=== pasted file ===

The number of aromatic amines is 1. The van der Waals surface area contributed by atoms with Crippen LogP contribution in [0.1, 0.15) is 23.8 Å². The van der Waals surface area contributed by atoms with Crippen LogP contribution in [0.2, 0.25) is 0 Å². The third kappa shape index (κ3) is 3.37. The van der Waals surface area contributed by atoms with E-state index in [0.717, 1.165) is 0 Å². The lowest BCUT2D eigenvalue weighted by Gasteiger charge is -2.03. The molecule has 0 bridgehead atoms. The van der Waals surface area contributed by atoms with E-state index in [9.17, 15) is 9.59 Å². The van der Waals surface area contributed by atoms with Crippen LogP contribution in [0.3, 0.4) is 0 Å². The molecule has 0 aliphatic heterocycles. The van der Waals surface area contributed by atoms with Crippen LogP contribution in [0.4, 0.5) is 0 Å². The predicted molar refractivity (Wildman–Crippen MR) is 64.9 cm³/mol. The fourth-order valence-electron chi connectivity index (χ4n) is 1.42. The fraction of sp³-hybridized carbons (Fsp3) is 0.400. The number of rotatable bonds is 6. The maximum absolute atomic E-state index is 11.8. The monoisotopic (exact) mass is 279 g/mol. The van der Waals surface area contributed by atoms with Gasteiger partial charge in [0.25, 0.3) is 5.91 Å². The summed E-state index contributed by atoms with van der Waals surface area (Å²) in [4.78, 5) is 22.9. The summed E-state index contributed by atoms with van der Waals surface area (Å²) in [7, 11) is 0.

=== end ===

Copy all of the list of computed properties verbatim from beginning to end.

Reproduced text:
The number of aromatic amines is 1. The van der Waals surface area contributed by atoms with Crippen LogP contribution in [0.1, 0.15) is 23.8 Å². The van der Waals surface area contributed by atoms with Crippen LogP contribution in [0.2, 0.25) is 0 Å². The third kappa shape index (κ3) is 3.37. The van der Waals surface area contributed by atoms with E-state index in [0.717, 1.165) is 0 Å². The lowest BCUT2D eigenvalue weighted by Gasteiger charge is -2.03. The molecule has 0 bridgehead atoms. The van der Waals surface area contributed by atoms with E-state index in [9.17, 15) is 9.59 Å². The van der Waals surface area contributed by atoms with Crippen LogP contribution in [0.3, 0.4) is 0 Å². The molecule has 0 aliphatic heterocycles. The van der Waals surface area contributed by atoms with Crippen LogP contribution in [0.4, 0.5) is 0 Å². The predicted molar refractivity (Wildman–Crippen MR) is 64.9 cm³/mol. The fourth-order valence-electron chi connectivity index (χ4n) is 1.42. The fraction of sp³-hybridized carbons (Fsp3) is 0.400. The number of rotatable bonds is 6. The maximum absolute atomic E-state index is 11.8. The monoisotopic (exact) mass is 279 g/mol. The van der Waals surface area contributed by atoms with Gasteiger partial charge in [0.25, 0.3) is 5.91 Å². The summed E-state index contributed by atoms with van der Waals surface area (Å²) in [4.78, 5) is 22.9. The summed E-state index contributed by atoms with van der Waals surface area (Å²) in [7, 11) is 0.